She says ordinary people by standing up for themselves can create jobs.
A report by Mastercard Index of Women Entrepreneurs said women account for only 18.8% of business owners in South Africa.
And Trecie Makhubele from the rural areas of Bushbuckridge is one of them…
The 22-year-old who is now with Rhodes University graduated at the Oprah Winfrey Leadership Academy for Girls before co-creating her own fashion company the Bohochic.
“Bohochic, like most black owned businesses in SA, was born from a desperate need for financial stability,” she explains.
“My friend who is a co-founder had it difficult to go on residence trips, to buy appropriate clothing for court visits and textbooks because our parents were just not able to provide us with everything that we needed.
“Instead of accepting our financial situation, we each started our own businesses, mine being Spiritus Mundi designs and hers being Rude-soul chains, making jewellery.
“But separately we were not making enough money to sustain ourselves. We then looked at trends and realised there was a growing fascination for crochet clothing,” she said when speaking to blogger Jeanette Nkwana.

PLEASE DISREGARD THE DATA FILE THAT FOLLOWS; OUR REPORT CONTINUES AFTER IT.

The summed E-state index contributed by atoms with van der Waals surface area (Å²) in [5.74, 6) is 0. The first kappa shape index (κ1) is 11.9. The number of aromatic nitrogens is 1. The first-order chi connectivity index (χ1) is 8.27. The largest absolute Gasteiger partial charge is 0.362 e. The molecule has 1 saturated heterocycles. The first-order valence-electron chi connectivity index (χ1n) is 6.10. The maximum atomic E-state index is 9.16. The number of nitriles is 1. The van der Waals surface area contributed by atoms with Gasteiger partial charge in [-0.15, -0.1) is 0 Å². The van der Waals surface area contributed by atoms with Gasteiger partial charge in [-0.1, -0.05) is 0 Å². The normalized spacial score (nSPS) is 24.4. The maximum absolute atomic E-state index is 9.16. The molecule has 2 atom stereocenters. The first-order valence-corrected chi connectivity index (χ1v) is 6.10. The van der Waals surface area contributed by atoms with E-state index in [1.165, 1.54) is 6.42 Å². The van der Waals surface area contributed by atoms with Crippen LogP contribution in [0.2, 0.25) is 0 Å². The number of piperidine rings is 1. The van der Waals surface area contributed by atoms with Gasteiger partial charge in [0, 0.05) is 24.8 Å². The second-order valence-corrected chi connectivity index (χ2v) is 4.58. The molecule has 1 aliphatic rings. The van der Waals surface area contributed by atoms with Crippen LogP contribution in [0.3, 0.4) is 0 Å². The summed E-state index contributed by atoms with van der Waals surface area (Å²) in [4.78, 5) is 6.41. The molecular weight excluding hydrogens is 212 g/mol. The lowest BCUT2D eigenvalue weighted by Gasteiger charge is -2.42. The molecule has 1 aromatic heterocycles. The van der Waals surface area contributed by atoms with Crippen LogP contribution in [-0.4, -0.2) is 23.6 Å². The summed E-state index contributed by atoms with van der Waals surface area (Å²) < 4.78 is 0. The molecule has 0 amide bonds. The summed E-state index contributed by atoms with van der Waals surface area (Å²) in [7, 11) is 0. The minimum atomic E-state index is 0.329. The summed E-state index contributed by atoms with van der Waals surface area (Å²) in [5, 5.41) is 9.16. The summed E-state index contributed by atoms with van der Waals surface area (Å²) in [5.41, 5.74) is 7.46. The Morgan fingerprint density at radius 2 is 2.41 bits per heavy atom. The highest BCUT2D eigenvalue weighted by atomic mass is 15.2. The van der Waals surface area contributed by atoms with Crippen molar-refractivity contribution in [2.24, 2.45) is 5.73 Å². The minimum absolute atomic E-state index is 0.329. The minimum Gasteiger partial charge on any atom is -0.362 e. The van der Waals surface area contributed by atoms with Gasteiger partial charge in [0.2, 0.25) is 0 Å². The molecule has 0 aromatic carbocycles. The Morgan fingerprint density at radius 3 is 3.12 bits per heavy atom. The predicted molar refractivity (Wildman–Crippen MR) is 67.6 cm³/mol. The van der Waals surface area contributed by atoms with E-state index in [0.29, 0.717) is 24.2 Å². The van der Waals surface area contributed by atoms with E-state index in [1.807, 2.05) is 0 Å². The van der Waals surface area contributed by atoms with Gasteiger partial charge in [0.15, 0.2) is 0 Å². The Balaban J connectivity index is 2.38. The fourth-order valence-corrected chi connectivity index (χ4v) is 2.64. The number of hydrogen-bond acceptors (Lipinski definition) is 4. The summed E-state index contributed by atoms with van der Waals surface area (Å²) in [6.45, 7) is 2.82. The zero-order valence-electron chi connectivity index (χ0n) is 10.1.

“Having had basic crochet skills, we read blog posts and watched YouTube videos and soon we had a couple of designs. Once we were confident enough with the idea, we abandoned our businesses and used their respective profits to start Bohochic,” she said.
In another interview, Trecie said it is not really the education she got from school that had landed her to such clothing design successes.
She has a degree in International Studies and Politics and does tutoring at Rhodes.
“The skills that I learnt and developed while at school and University have been invaluable in running my business,” she said.
“Knowing how to manage deadlines, work in a team and drive towards reaching a goal have given me a strong foundation as an entrepreneur,” she added.
Formal education is said to be one of the obstacles to entrepreneurship in SA – it is mostly drop-outs who make sucessful businesspeople with inspiration from moguls.
“While accountancy and economics are part of the school curriculum, it is only when these subjects are effectively taught that graduates, such as Trecia, can transition into the work force and are able to successfully identify opportunities for fruitful business” says Rebecca Sykes, President of the Oprah Winfrey Leadership Academy Foundation.
(edited by ZK, with SA Good News)
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